The development of the Local Currency Settlement System between India and the UAE is a significant step forward in bilateral relations, something that reflects the robustness of both the economies, and the level of trust between the sides.

The third was the agreement between India’s Ministry of Education and the Department of Education and Knowledge, Abu Dhabi, and IIT Delhi for planning to establish an IIT Delhi campus in Abu Dhabi, UAE.

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Impact of De-Dollarisation

In a joint statement issued at the end of Modi’s meeting with UAE President and Ruler of Abu Dhabi – Sheikh Mohamed bin Zayed Al Nahyan said that “The leaders expressed their interest in strengthening cooperation in the payment systems area by enabling integration between their instant payment systems to process cross-border transactions between the UAE and India more efficiently.

Such cooperation will also include the mutual acceptance of domestic card schemes by interlinking national card switches…” But its significance also lies in that it comes at a time when there is already much discussion about de-dollarisation of the international trade system.

The weaponisation of the US dollar, especially in the wake of the Ukraine war, as seen in the sanctions imposed on Russia by the West, is driving more countries to seek alternative payment methods.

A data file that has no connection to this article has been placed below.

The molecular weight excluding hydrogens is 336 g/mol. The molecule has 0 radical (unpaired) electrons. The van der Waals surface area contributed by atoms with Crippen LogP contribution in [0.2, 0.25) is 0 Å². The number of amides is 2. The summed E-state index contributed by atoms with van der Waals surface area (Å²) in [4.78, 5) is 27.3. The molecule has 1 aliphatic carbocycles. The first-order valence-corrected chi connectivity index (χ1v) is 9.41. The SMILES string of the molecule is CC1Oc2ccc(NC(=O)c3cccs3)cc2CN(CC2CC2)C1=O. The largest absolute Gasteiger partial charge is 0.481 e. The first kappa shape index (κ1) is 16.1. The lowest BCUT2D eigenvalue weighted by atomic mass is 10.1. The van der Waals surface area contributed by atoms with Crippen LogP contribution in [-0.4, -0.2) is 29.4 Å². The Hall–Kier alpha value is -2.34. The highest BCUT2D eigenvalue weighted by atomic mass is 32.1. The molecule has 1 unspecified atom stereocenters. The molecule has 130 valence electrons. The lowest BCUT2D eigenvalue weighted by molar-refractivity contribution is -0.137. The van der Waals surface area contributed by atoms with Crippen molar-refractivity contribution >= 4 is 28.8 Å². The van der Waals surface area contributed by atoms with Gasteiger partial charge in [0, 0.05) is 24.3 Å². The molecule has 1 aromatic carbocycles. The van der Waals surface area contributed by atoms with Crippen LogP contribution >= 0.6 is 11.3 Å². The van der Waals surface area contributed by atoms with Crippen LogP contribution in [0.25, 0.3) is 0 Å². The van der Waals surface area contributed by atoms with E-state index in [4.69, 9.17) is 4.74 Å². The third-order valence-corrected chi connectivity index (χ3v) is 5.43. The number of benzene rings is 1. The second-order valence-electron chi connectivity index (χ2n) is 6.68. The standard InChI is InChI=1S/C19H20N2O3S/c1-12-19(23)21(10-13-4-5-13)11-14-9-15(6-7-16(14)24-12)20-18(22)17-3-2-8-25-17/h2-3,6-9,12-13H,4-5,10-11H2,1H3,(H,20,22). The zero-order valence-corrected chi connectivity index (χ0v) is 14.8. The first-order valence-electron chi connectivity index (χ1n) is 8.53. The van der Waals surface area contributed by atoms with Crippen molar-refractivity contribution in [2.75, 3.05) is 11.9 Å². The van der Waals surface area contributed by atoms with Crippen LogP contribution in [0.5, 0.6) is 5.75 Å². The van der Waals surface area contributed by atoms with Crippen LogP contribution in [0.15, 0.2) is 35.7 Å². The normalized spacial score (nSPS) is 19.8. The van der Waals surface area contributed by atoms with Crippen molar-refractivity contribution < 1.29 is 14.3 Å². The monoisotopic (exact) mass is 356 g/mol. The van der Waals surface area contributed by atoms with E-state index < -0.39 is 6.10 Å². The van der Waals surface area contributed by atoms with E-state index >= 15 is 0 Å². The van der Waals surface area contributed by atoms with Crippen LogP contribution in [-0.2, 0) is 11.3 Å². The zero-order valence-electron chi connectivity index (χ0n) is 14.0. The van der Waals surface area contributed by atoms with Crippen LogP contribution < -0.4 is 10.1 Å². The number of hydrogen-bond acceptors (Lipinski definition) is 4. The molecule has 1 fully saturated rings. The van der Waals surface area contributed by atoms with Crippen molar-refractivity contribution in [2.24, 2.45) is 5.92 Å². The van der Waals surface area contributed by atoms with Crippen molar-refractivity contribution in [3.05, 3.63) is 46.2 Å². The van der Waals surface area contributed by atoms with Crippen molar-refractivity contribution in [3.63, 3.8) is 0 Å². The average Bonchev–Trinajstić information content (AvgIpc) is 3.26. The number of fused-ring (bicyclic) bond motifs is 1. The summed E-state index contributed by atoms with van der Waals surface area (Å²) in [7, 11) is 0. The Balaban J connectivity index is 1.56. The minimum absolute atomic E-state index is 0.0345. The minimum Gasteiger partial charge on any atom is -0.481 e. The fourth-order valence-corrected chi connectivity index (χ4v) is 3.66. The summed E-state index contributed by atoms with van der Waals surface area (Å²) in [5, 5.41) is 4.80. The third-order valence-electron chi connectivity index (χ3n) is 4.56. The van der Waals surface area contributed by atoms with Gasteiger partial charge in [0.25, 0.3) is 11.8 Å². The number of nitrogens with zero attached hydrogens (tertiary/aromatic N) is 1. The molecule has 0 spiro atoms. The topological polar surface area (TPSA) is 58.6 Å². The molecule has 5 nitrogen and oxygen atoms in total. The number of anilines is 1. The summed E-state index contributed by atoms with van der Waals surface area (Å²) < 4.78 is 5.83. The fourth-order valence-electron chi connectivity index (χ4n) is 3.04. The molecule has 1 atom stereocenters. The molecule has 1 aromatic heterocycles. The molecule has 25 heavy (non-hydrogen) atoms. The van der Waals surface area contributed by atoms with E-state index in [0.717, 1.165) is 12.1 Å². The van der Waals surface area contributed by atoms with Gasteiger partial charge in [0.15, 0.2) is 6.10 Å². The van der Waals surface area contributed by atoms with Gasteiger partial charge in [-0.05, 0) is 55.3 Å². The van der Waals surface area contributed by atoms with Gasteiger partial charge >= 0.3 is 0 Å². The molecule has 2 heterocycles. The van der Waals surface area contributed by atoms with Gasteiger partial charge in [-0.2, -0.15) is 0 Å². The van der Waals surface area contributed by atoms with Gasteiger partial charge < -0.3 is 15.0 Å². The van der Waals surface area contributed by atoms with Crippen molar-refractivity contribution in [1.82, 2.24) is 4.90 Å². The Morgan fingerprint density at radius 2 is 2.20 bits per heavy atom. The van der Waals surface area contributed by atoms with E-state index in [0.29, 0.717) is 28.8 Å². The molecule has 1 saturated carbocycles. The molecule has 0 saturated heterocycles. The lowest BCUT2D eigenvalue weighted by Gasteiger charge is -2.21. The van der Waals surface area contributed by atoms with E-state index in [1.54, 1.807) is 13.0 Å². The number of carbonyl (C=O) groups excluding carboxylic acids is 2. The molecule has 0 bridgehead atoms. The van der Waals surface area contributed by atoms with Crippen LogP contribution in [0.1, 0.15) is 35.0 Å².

While the dollar will continue to hold sway for the foreseeable future, the India-UAE agreement will insulate bilateral trade from fluctuations in the dollar and hedge against any such sanctions regime in the future.
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On Ukraine

Here, it may not be out of place to note that the UAE is one of the countries which has maintained a neutral position on the Ukraine crisis. In spite of being a close US ally, it has also continued to maintain robust economic relations with Russia, helped to facilitate prisoner exchange with Ukraine, and offered to mediate.

In the recent St Petersburg International Economic Forum boycotted by the West, the UAE was the guest country and none other than its President Mohammed Bin Zayed Al Nahyan participated in the forum alongside Russian President Vladimir Putin. In this, the positions of both India and the UAE also converge.

Therefore, these agreements are not only significant but may also be laying out a new paradigm in how countries will be conducting their foreign and international economic policy.
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In preparing for a post-oil economy, the Gulf countries including the UAE are focusing on clean energy and that is another area where India and the UAE are laying a roadmap. With the UAE taking over the presidency of COP28 this year and India hosting the G20 summit to which the UAE has been invited as a guest country, the two countries will be further synergising their strengths and resources in the field.

Finally, the India-UAE economic partnership may also be useful to hedge the country against other intra-Arab rifts that may be developing or may develop where the UAE may no longer be the undisputed trade and tourism hub in the region.

(Aditi Bhaduri is a journalist and political analyst. She tweets @aditijan. This is an opinion piece. The views expressed above are the author’s own. The Quint neither endorses nor is responsible for them.)

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Topics:  Middle East   Modi in UAE   india-UAE